Central Banks

Malaysian central bank urged criminal prosecution of state fund 1MDB

Malaysian Prime Minister Najib Razak on April 3, 2014 in Perth, Australia
Richard Wainwright | Getty Images

Malaysia's central bank said on Friday it had urged the country's attorney general to begin criminal prosecution of troubled fund 1MDB after completing its investigation, piling more pressure on Prime Minister Najib Razak who chairs the fund's advisory board.

At the centre of a political crisis over its debt of nearly 42 billion ringgit ($11.5 billion) and alleged financial graft, 1MDB is the subject of several probes by different authorities, including Malaysia's central bank.

The central bank's statement comes just one day after the attorney general said it had seen a report of the central bank's investigation and concluded that 1MDB officials had not committed any offence. The attorney general, appointed by the prime minister in late July, also said it had rejected a central bank request for a review of the decision.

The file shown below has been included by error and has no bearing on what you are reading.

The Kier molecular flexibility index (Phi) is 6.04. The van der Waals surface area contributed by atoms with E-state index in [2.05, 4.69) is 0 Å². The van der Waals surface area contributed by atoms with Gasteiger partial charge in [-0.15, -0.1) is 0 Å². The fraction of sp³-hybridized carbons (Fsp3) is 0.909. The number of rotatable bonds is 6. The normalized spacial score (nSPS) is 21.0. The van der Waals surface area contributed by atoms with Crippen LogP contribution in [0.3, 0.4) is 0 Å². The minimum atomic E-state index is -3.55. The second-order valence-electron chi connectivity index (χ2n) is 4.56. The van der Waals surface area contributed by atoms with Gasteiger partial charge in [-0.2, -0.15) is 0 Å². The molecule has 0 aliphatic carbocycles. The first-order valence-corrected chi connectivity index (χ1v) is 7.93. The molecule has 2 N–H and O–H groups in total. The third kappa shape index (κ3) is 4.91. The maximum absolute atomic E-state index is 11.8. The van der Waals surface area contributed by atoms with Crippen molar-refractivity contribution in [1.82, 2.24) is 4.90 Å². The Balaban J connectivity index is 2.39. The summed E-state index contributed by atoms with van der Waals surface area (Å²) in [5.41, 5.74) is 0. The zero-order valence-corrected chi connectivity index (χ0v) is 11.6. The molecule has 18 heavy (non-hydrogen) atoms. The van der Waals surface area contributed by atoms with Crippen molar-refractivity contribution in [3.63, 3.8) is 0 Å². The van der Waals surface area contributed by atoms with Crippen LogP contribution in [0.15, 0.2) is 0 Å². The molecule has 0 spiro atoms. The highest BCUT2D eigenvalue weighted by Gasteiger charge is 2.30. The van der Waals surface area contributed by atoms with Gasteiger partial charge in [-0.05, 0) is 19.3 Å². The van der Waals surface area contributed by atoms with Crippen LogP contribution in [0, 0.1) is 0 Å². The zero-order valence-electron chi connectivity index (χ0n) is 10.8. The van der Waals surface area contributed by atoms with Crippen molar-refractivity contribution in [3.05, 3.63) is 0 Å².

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In its statement, the central bank also said 1MDB had secured permits for investment abroad based on inaccurate or incomplete disclosure of information, thus breaching domestic regulations.

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The central bank added it revoked three permits granted to 1MDB for investments abroad totalling $1.83 billion and ordered the state fund to repatriate the funds to Malaysia.

1MDB said in response that the $1.83 billion overseas investments related to equity and murabaha loan investments in a joint venture with PetroSaudi in 2009 to 2011 that were converted in September 2012 into fund units valued at US$2.318 billion.

This sum was redeemed in 2014 and 2015, with proceeds being substantially utilised, it said, adding that the funds had either been spent or were earmarked for debt settlement.

"1MDB has painstakingly provided multiple detailed written and verbal explanations of these facts to BNM (central bank) between June and end-September 2015," the statement said.

The attorney general's office declined to comment.

In July, the Wall Street Journal reported that investigators looking into 1MDB had identified a payment of nearly $700 million into a bank account under Najib's name. Reuters has not independently verified the report.